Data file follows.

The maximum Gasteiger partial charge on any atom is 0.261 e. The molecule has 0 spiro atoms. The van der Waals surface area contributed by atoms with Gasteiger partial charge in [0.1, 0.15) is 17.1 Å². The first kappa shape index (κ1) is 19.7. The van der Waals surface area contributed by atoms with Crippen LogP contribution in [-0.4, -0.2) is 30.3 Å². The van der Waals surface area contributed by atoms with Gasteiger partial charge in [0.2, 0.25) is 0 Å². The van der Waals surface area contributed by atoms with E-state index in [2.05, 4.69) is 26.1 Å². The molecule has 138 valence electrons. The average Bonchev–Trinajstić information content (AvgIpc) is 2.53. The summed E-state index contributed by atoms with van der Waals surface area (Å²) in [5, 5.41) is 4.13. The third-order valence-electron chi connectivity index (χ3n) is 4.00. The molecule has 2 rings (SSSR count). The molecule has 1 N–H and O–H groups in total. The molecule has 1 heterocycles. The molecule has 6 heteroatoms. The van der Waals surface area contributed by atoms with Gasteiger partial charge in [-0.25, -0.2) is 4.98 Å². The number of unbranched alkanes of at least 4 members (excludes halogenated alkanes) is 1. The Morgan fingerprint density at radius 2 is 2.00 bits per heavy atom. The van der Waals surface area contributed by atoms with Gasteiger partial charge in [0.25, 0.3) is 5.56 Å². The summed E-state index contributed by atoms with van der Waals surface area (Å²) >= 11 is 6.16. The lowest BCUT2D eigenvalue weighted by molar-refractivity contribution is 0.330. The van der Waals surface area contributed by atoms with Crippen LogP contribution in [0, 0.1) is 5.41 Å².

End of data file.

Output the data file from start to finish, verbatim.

The maximum Gasteiger partial charge on any atom is 0.261 e. The molecule has 0 spiro atoms. The van der Waals surface area contributed by atoms with Gasteiger partial charge in [0.1, 0.15) is 17.1 Å². The first kappa shape index (κ1) is 19.7. The van der Waals surface area contributed by atoms with Crippen LogP contribution in [-0.4, -0.2) is 30.3 Å². The van der Waals surface area contributed by atoms with Gasteiger partial charge in [0.2, 0.25) is 0 Å². The van der Waals surface area contributed by atoms with E-state index in [2.05, 4.69) is 26.1 Å². The molecule has 138 valence electrons. The average Bonchev–Trinajstić information content (AvgIpc) is 2.53. The summed E-state index contributed by atoms with van der Waals surface area (Å²) in [5, 5.41) is 4.13. The third-order valence-electron chi connectivity index (χ3n) is 4.00. The molecule has 2 rings (SSSR count). The molecule has 1 N–H and O–H groups in total. The molecule has 1 heterocycles. The molecule has 6 heteroatoms. The van der Waals surface area contributed by atoms with Gasteiger partial charge in [-0.25, -0.2) is 4.98 Å². The number of unbranched alkanes of at least 4 members (excludes halogenated alkanes) is 1. The Morgan fingerprint density at radius 2 is 2.00 bits per heavy atom. The van der Waals surface area contributed by atoms with Gasteiger partial charge in [0.25, 0.3) is 5.56 Å². The summed E-state index contributed by atoms with van der Waals surface area (Å²) >= 11 is 6.16. The lowest BCUT2D eigenvalue weighted by molar-refractivity contribution is 0.330. The van der Waals surface area contributed by atoms with Crippen LogP contribution in [0, 0.1) is 5.41 Å².